Bloomin’ Love and Bloomin’ Heart: Game-Changing Tips

LovenStamps: Bloomin' Love and the Bloomin' Heart Thinlits Dies, change-your-life tips on Big Shot die cuts

Have you used the Big Shot Die Brush yet?  If not, you’re going to need one.  Right away.  This new item in the Occasions Catalog has totally changed how I look at dies like the Bloomin’ Heart Thinlits Dies.  Where I used to cringe as I pictured myself painstakingly poking out every little card stock scrap, I now freely laugh – ha ha ha – and crank away because I know those tiny previously evil pieces now are no trouble at all!

Okay, I don’t actually do the laugh part. That would be silly.  But you know what I mean, right?  I’ve found some tips for using the Big Shot Die Brush though, and I wanted to share them with you.

Big Shot Die Brush: Tips for the Bloomin’ Heart Thinlits Dies

I like to run my die through the Big Shot a few times – it depends a lot on the individual parameters of your machine, but I like to use a couple of shims pieces under the bottom cutting mat, and cranked back and forth through 3-4 times.  When you pick up the die, all the lines should show clearly through the card stock.  If they don’t, try adding another shim and run it again.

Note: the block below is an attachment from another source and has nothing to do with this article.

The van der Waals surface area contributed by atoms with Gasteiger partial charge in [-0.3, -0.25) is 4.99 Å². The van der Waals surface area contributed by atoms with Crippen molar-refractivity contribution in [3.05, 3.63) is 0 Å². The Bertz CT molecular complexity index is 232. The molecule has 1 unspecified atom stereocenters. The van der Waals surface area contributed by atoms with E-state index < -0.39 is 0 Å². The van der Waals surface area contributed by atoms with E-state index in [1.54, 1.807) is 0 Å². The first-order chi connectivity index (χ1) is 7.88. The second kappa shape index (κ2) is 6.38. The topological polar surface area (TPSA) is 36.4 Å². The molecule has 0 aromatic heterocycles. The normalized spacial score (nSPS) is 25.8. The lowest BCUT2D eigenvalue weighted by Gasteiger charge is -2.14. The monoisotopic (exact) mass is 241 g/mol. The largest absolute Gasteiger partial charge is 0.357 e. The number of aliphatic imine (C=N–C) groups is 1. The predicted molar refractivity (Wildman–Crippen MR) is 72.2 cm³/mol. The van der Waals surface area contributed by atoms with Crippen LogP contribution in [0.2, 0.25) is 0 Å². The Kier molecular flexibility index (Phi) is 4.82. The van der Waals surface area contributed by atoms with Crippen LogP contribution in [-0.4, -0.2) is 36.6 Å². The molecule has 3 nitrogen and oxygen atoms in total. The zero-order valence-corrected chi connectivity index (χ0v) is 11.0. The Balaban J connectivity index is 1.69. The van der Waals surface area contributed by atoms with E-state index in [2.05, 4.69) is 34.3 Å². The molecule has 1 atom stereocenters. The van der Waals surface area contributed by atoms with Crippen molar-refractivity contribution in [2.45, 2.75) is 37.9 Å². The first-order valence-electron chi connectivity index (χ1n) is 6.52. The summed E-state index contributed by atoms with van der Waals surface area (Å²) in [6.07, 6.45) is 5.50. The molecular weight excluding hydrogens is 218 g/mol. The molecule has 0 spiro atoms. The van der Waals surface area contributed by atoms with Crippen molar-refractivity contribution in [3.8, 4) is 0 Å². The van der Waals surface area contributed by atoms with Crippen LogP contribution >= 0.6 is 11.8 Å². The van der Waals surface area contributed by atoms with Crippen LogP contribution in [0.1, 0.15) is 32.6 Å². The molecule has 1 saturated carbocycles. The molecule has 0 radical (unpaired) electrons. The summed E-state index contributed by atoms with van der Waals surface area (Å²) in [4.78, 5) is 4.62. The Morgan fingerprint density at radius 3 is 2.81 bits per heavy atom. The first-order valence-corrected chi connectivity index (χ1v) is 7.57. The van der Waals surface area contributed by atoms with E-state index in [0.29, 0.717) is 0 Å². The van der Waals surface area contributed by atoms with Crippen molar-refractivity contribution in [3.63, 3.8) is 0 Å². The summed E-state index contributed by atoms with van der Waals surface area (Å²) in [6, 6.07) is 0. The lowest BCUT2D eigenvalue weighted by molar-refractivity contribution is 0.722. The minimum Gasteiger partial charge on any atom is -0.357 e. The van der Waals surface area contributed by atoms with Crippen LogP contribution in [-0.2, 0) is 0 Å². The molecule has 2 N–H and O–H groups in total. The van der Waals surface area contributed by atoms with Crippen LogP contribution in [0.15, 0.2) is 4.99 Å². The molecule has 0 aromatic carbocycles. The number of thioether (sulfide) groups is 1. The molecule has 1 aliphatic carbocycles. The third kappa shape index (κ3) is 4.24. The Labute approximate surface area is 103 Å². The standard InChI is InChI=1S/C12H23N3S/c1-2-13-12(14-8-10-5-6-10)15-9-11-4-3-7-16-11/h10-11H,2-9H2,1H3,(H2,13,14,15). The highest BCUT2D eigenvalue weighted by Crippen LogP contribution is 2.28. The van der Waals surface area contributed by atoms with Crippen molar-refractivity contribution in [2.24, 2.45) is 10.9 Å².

Once the card stock is completely cut, I like to remove the outer card stock frame, then place the die (with the die cut) on the foam mat that comes with the Big Shot Die Brush.  I’m working on the foam mat with just the die and the die cut (still sticking inside the die at this point).

Note that the large flowers are part of the die cut – you’re not trying to ‘brush’ them away, so don’t run the brush over the flowers or you risk tearing the fragile attachments to the rest of the die cut. 

Run the brush back and forth over the circle holes in the die.  These holes poke through to parts of the die cut that are scrap – the parts we used to poke out by hand.  The bristles of the brush actually do the poking for us (yay!).

Occasionally, I’ll flip the die over to look at how I’m doing.  Are all the pieces gone yet?  Sometimes I find an area that I missed – and can put the die back down and go after that corner with the brush.

Finally, when I’ve got it all poked out with the brush, I’ll pick up the die and use the brush without the foam mat behind it.  The brush will now poke out the die cut, ready to use on my project!

So what do you think?  Are you ready to give it a try?  Be sure to leave me a comment if you have questions about the process or if you’ve tried it already – I’m a big fan.

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